As in LTE it is the RRC protocol that establishes this DRB. However, due to the virtualization the different protocol layers for the air interface are also distributed and the gNB-DU is in charge of all the lower layer PHY/RLC/MAC parameters (e.g the c-RNTI), while the gNB-CU CP assigns higher layer parameters of PDCP and RRC like the DRB-ID. Since only the gNB-CU CP can send downlink RRC messages to the UE the lower layer parameters from the DU first need to be sent in uplink direction to the gNB-CU CP.

Beside this parameter exchange the F1AP is also responsible for the tunnel management of the F1-U Tunnel.

The downlink tunnel endpoint information is provided by the gNB-DU using F1AP, but the uplink tunnel endpoint terminates at the gNB-CU UP and thus, its endpoint parameters are received by the gNB-CU CP when it exchanges information with the gNB-CU UP on behalf of the E1AP protocol.

Figure 1: Network Functions, Protocols and Parameters involved in Setup of User Plane Data Transmission Resources
(click on the image to see full size)
A similar situation we see for the NG-U tunnel that is controlled by NGAP, the protocol for communication between gNB-CU CP and the Access and Mobility Management Function (AMF) in the 5G core. Neither the gNB-CU CP nor hte AMF have direct access to the NG-U tunnel endpoints. Hence, E1AP is used again to transmit the downlink tunnel parameters to the gNB-CU CP while the uplink tunnel endpoint parameters must be sent by the UPF to the Session Management Function (SMF) using the Packet Forwarding Control Protocol (PFCP) and later by the SMF to the AMF over the service-based interface where the tunnel endpoint parameters are embedded in a JavaScript Object Notation (JSON) container.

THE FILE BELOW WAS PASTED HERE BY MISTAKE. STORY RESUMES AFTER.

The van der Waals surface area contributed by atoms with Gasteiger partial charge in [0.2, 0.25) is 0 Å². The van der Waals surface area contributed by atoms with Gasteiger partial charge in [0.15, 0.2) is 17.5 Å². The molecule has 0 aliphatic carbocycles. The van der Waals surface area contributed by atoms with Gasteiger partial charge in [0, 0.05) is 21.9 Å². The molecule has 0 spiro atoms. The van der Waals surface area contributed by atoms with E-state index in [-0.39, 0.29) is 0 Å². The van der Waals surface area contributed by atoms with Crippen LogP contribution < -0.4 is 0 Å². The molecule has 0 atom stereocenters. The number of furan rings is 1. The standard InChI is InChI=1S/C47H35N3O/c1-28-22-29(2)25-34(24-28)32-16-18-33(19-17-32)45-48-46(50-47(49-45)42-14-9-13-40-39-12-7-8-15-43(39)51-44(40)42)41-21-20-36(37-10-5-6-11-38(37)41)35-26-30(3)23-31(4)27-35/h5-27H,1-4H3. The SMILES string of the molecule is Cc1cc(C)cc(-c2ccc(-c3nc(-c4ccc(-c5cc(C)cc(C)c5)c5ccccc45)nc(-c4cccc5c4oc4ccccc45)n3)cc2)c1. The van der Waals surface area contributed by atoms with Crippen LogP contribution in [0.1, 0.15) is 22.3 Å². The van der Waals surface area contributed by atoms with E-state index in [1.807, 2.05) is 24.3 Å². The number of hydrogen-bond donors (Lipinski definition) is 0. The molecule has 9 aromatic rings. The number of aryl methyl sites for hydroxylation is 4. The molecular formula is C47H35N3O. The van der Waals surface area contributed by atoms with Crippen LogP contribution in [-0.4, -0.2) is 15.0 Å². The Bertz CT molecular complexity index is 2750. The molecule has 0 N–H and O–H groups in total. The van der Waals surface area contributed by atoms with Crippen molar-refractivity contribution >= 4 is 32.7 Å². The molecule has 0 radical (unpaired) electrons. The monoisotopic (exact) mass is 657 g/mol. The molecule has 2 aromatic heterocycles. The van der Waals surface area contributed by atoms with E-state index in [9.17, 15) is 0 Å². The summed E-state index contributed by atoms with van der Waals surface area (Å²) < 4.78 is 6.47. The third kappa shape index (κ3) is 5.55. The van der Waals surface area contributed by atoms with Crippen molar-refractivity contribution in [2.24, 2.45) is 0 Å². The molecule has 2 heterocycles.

By the way, JSON is a quite generic format for exchanging and storing different kind of data. Between the AMF and the SMF JSON is used to transport Non-Access Stratum Session Management messages (defined in 3GPP 24.501).

The Ladder Diagram

Having the Big Picture in mind it is now easier to look at the ladder diagram with the individual RAN messages for UE connection setup - shown in Figure 2.

It looks complicated, because the F1AP messages carry RRC plus NAS messages in uplink and downlink direction, but when understanding the underlying logic it is easy.

Figure 2: 5G VRAN Successful UE Connection Setup
(click on the image to see full size)

The very first step (in the figure: step 0) is the random access procedure executed on the MAC layer involving the UE and the gNB-DU.

After successful random access the UE sends the NR RRC Setup Request message. This is the Initial UL RRC Message transported by the F1AP from the gNB-DU to the gNB-CU CP. Actually the F1AP carries PDCP transport blocks and inside the PDCP the NR RRC messages are found, but to keep it simple I do not show the PDCP header in the ladder diagram.

Beside RRC Setup Request there are also some other initial NR RRC messages and RRC response messages possible (see step 1 and 2).